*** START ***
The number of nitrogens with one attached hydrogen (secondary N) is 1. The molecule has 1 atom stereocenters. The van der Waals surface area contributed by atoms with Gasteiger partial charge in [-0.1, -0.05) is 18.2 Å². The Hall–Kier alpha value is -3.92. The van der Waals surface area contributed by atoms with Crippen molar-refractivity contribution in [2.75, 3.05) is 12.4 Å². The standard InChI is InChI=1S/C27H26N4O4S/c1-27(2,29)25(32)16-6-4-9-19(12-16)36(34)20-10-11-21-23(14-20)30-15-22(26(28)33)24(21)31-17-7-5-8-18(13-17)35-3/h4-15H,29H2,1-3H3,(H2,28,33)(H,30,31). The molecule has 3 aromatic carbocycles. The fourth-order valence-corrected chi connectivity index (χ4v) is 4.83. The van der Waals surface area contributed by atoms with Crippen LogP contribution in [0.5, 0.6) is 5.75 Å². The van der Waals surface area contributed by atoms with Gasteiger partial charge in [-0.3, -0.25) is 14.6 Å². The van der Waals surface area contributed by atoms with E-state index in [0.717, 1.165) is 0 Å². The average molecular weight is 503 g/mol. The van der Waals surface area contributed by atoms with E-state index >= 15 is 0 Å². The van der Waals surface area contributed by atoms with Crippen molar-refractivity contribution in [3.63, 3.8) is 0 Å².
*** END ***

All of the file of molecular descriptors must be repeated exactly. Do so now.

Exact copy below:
The number of nitrogens with one attached hydrogen (secondary N) is 1. The molecule has 1 atom stereocenters. The van der Waals surface area contributed by atoms with Gasteiger partial charge in [-0.1, -0.05) is 18.2 Å². The Hall–Kier alpha value is -3.92. The van der Waals surface area contributed by atoms with Crippen molar-refractivity contribution in [2.75, 3.05) is 12.4 Å². The standard InChI is InChI=1S/C27H26N4O4S/c1-27(2,29)25(32)16-6-4-9-19(12-16)36(34)20-10-11-21-23(14-20)30-15-22(26(28)33)24(21)31-17-7-5-8-18(13-17)35-3/h4-15H,29H2,1-3H3,(H2,28,33)(H,30,31). The molecule has 3 aromatic carbocycles. The fourth-order valence-corrected chi connectivity index (χ4v) is 4.83. The van der Waals surface area contributed by atoms with Crippen LogP contribution in [0.5, 0.6) is 5.75 Å². The van der Waals surface area contributed by atoms with Gasteiger partial charge in [-0.3, -0.25) is 14.6 Å². The van der Waals surface area contributed by atoms with E-state index in [0.717, 1.165) is 0 Å². The average molecular weight is 503 g/mol. The van der Waals surface area contributed by atoms with E-state index >= 15 is 0 Å². The van der Waals surface area contributed by atoms with Crippen molar-refractivity contribution in [3.63, 3.8) is 0 Å².